The clarification did not initiate use of the Fund’s resources to meet difficulties occasioned by capital transfers. That kind of use had already occurred. It is probable, however, that it has led to a greater volume of use for this purpose than would have occurred without provoking the anxiety that this could not be defended under Fund law. The reason for this in large part is that the General Arrangements to Borrow became effective on October 24, 1962 “in order to enable the … Fund to fulfill more effectively its role in the international monetary system in the new conditions of widespread convertibility, including greater freedom for short-term capital movements.” 28 The participants in the General Arrangements to Borrow stand ready, in accordance with the terms of the General Arrangements, to make their currencies available to the Fund to supplement its resources for financing the exchange transactions of these members in order to deal with their balance of payments difficulties, including, but not limited to, those produced by short-term capital movements.

THE WIDER USE OF CURRENCIES

The last of the leading decisions on the use of the Fund’s resources to be considered here is the decision of July 20, 1962 entitled “Currencies to be drawn and to be used in repurchases.” 29 It is a decision approving a statement that sets out “what may be regarded as appropriate practices to be followed for the time being.” The tentative note in this language reflects the novelty of the synthesis that was being attempted. Nevertheless, the statement has not been amended since it was adopted, although, as in the case of most important declarations of policy, it has become the nucleus around which conventions and procedures are constantly forming.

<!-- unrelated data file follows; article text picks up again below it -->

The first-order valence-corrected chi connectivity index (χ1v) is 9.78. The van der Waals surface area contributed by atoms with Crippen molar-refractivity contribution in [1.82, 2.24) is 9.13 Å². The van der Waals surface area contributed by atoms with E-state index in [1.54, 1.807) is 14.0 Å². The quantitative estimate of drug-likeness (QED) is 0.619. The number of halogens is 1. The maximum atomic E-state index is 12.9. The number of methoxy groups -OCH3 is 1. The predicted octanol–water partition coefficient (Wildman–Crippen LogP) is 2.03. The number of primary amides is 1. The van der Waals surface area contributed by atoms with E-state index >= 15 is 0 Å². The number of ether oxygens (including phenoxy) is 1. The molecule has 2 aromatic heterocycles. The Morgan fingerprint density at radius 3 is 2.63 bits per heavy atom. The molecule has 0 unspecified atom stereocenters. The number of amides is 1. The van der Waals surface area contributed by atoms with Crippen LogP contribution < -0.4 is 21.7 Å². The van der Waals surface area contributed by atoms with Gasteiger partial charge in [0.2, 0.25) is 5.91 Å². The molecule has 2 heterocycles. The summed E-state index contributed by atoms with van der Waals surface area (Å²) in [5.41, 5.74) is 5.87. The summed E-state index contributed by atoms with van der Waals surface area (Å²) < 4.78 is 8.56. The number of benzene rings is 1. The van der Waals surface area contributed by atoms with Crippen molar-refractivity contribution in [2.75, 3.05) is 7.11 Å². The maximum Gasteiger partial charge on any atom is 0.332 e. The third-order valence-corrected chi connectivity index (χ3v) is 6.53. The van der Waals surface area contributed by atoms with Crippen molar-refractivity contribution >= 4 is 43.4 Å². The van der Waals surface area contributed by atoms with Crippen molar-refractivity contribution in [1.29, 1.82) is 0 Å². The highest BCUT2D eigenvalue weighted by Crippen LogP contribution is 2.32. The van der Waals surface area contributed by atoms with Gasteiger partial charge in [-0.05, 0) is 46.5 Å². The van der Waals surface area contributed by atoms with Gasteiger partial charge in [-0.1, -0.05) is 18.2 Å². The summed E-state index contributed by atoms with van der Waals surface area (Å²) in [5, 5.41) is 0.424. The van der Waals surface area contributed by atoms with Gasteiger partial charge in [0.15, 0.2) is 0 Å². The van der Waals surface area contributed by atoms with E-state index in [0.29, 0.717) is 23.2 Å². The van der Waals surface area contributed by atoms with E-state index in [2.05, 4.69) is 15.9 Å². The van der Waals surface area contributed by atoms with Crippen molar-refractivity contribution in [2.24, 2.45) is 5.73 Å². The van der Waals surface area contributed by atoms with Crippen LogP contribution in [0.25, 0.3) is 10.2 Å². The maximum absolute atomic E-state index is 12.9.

For ten years or more, almost all purchases from the Fund were of U.S. dollars, but in 1958 the Fund began to suggest that other currencies might enter into its transactions. As the deficit in the balance of payments of the United States continued, it became less justifiable to concentrate on the dollar in the Fund’s exchange transactions with other members while the United States itself was reluctant to use the Fund’s resources. If the United States had been more willing to purchase the currencies of other members, it would have been possible to continue to sell substantial amounts of dollars to other members. This procedure would have produced fewer problems in applying the provisions of the Articles. With the reluctance of the United States to resort to the Fund, it became necessary to sell non-reserve currencies to other members. This process was encouraged by the de facto convertibility of many European currencies and the protracted payments difficulties of both of the main reserve currency countries. The practices that grew up in the period after 1958 were the main content of the decision of July 20, 1962.